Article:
Eric Mayer

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Yesterday, while I was supposed to be writing, I read An Idler's Life in which Katie Renz interviews author Tom Hodgkinson.

His book, How to be Idle, just out in the United States, is a treatise on living a life of leisure and should be required reading for the Western world's workaholics -- and especially for Americans, who with their collective 415 million unused vacation days last year and pathetic 53 percent job dissatisfaction rates could evidently use some edifying pointers on successful loafing.

Among Hodgkinson's interesting observations is this:

There are a lot of little tricks you can do to inject a bit more time into the day. Most important is limiting yourself to a 40 hour week, not working 50 hours or 60 or 70. It's just crazy. It's actually irresponsible to you and irresponsible to your family and friends. Why should your employer's profits be more important than your own family? You're not even going to get any of the profits -- all you get is not losing your job. It's a very negative system.

You have to ask, what kind of schedule would I like to work by, and is it possible in my life to create that way of working? That becomes your aspiration. In a way it's ambitious, but the ambition is to be your own boss.

Idleness is not only desirable, but productive.

Yesterday I was supposed to have polished off a chapter. It should've been a cinch. I had it all laid out and it was a short chapter at that. Then I decided to double-check a location. Streets led to alleyways and Victorian photographs and newspaper interviews with militant vicars (who wished to transport the unfortunate underclasses to permanent settlements) and quite a few other places besides. Yes, even an article about idleness.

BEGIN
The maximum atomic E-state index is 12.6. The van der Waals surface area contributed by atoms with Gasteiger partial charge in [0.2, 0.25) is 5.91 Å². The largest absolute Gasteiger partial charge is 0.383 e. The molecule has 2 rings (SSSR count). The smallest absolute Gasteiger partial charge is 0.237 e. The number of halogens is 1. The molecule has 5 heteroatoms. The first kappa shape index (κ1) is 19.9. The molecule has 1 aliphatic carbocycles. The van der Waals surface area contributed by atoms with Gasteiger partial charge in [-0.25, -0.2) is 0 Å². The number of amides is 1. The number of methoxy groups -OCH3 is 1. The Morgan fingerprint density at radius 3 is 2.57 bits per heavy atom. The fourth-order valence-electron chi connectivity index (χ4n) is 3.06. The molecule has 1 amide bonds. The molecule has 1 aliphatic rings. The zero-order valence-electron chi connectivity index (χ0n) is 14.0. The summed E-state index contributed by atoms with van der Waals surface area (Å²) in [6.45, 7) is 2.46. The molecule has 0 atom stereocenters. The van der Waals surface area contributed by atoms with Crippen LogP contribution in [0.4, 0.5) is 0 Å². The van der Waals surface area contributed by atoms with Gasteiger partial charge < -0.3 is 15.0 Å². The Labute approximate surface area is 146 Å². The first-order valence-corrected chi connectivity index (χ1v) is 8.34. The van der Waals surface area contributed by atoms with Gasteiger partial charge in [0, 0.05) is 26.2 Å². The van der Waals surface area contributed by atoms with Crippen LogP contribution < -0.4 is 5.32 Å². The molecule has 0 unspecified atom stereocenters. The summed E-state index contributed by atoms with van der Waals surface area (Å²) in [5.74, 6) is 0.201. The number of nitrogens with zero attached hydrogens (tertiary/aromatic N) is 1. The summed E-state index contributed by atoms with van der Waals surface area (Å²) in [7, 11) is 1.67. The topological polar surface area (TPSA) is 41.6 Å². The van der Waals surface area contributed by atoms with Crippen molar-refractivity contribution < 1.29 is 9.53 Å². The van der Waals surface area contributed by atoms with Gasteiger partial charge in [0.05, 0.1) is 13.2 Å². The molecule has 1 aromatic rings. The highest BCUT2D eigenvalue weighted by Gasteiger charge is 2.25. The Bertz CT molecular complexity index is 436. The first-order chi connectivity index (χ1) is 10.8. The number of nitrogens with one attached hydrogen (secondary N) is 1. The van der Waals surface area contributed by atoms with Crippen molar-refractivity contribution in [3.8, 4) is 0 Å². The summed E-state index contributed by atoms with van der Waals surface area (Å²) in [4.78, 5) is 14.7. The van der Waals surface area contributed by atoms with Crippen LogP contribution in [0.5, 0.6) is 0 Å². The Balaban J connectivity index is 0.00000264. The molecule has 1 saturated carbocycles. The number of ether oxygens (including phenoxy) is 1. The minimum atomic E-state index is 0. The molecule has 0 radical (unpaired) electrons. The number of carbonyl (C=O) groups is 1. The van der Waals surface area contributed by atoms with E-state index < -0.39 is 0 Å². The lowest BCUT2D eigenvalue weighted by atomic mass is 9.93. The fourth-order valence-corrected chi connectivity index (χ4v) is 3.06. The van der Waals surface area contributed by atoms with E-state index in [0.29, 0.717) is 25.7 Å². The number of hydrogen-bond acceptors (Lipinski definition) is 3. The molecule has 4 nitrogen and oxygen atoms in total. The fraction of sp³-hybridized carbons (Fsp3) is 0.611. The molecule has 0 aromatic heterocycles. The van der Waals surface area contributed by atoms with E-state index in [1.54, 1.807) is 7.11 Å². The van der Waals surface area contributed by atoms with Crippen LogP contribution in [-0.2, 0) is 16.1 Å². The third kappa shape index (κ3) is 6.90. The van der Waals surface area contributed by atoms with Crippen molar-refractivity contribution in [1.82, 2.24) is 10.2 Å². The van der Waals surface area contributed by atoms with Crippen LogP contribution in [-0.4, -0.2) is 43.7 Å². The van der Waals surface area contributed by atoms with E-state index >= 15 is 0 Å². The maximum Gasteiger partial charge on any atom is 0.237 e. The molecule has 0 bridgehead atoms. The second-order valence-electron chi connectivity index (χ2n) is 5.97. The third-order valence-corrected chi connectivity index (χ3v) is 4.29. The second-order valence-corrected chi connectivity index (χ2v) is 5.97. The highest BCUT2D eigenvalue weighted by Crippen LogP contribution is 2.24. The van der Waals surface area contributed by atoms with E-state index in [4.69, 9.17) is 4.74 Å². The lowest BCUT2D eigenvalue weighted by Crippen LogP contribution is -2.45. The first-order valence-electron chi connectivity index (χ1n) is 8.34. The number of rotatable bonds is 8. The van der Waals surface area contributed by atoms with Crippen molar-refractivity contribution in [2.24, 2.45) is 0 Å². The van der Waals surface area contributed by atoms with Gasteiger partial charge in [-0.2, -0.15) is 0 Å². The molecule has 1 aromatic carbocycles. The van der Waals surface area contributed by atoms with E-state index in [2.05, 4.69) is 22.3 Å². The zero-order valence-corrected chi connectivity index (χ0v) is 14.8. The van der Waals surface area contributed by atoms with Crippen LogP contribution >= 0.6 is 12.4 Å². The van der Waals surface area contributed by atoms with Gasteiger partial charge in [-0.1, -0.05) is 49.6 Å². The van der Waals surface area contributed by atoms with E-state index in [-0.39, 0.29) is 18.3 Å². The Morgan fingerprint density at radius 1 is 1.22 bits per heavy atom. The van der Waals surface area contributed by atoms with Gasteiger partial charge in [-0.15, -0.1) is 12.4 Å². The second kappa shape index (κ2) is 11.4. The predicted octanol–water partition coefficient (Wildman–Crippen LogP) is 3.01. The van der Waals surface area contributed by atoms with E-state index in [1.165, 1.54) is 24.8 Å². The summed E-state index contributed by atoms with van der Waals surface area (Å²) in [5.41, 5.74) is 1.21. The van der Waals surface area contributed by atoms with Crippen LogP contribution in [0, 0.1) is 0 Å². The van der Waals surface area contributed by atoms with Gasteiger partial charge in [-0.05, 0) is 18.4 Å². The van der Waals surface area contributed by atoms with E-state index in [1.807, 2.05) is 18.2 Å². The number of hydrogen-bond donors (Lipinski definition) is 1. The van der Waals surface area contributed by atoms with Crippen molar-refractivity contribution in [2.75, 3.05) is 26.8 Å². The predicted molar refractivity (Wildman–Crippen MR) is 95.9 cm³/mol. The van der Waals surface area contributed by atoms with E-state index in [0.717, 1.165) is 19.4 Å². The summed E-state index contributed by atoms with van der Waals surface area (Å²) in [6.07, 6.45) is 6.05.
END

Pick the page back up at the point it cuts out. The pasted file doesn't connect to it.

It was a very long time before I found my way back to the chapter. I couldn't help feeling I'd wasted the afternoon in idleness. I had not met my goal, had failed to produce anything. Rather than buckling down to the task at hand I had gone gallivanting and returned with a collection of gewgaws, while my patiently waiting document had not been benefited by a single word.

Oddly enough, however, a few plot ideas had suggested themselves to me, and some of the gewgaws, now that I look at them more closely, will, I expect, go very nicely in future chapters. In fact, more than one of the oddities I found suggest scenes all by themselves.

As it tuned out I did finish the cahpter after all, more or less, in first draft. But I do have to keep reminding myself that creativity doesn't punch a time clock. To make things up it is necessary to do nothing. At least for me.

Rarely do I find interesting ideas while I'm actually searching for them. Dare I say it? Ideas are like cats. They only approach when you ignore them.

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